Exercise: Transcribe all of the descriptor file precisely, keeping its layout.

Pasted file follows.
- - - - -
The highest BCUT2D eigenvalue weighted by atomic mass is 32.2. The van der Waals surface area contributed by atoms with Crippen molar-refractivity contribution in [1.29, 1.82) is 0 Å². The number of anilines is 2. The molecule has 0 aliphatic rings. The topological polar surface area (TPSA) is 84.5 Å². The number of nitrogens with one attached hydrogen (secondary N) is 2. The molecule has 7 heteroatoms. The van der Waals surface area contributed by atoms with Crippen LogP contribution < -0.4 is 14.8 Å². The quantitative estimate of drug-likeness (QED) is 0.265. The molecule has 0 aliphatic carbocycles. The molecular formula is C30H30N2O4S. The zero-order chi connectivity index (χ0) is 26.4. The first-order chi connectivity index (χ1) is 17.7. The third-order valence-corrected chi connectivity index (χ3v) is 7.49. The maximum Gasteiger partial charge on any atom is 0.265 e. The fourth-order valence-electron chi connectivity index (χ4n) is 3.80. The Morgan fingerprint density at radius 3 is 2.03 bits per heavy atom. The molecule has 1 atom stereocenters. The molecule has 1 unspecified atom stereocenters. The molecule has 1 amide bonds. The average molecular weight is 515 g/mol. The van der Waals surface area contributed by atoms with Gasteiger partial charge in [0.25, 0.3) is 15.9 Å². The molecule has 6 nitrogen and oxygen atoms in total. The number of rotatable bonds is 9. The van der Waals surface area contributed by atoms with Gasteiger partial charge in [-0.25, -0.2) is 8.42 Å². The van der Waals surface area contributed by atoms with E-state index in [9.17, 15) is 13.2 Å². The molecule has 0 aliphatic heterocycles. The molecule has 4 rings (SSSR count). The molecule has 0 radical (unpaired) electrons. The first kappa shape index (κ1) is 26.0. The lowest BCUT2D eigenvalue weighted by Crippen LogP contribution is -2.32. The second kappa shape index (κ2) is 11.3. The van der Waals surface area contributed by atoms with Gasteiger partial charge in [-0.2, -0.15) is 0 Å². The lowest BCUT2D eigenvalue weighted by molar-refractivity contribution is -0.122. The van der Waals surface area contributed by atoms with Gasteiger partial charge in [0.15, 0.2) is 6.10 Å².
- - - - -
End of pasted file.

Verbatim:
The highest BCUT2D eigenvalue weighted by atomic mass is 32.2. The van der Waals surface area contributed by atoms with Crippen molar-refractivity contribution in [1.29, 1.82) is 0 Å². The number of anilines is 2. The molecule has 0 aliphatic rings. The topological polar surface area (TPSA) is 84.5 Å². The number of nitrogens with one attached hydrogen (secondary N) is 2. The molecule has 7 heteroatoms. The van der Waals surface area contributed by atoms with Crippen LogP contribution < -0.4 is 14.8 Å². The quantitative estimate of drug-likeness (QED) is 0.265. The molecule has 0 aliphatic carbocycles. The molecular formula is C30H30N2O4S. The zero-order chi connectivity index (χ0) is 26.4. The first-order chi connectivity index (χ1) is 17.7. The third-order valence-corrected chi connectivity index (χ3v) is 7.49. The maximum Gasteiger partial charge on any atom is 0.265 e. The fourth-order valence-electron chi connectivity index (χ4n) is 3.80. The Morgan fingerprint density at radius 3 is 2.03 bits per heavy atom. The molecule has 1 atom stereocenters. The molecule has 1 unspecified atom stereocenters. The molecule has 1 amide bonds. The average molecular weight is 515 g/mol. The van der Waals surface area contributed by atoms with Gasteiger partial charge in [0.25, 0.3) is 15.9 Å². The molecule has 6 nitrogen and oxygen atoms in total. The number of rotatable bonds is 9. The van der Waals surface area contributed by atoms with Gasteiger partial charge in [-0.25, -0.2) is 8.42 Å². The van der Waals surface area contributed by atoms with E-state index in [9.17, 15) is 13.2 Å². The molecule has 0 aliphatic heterocycles. The molecule has 4 rings (SSSR count). The molecule has 0 radical (unpaired) electrons. The first kappa shape index (κ1) is 26.0. The lowest BCUT2D eigenvalue weighted by Crippen LogP contribution is -2.32. The second kappa shape index (κ2) is 11.3. The van der Waals surface area contributed by atoms with Gasteiger partial charge in [-0.2, -0.15) is 0 Å². The lowest BCUT2D eigenvalue weighted by molar-refractivity contribution is -0.122. The van der Waals surface area contributed by atoms with Gasteiger partial charge in [0.15, 0.2) is 6.10 Å².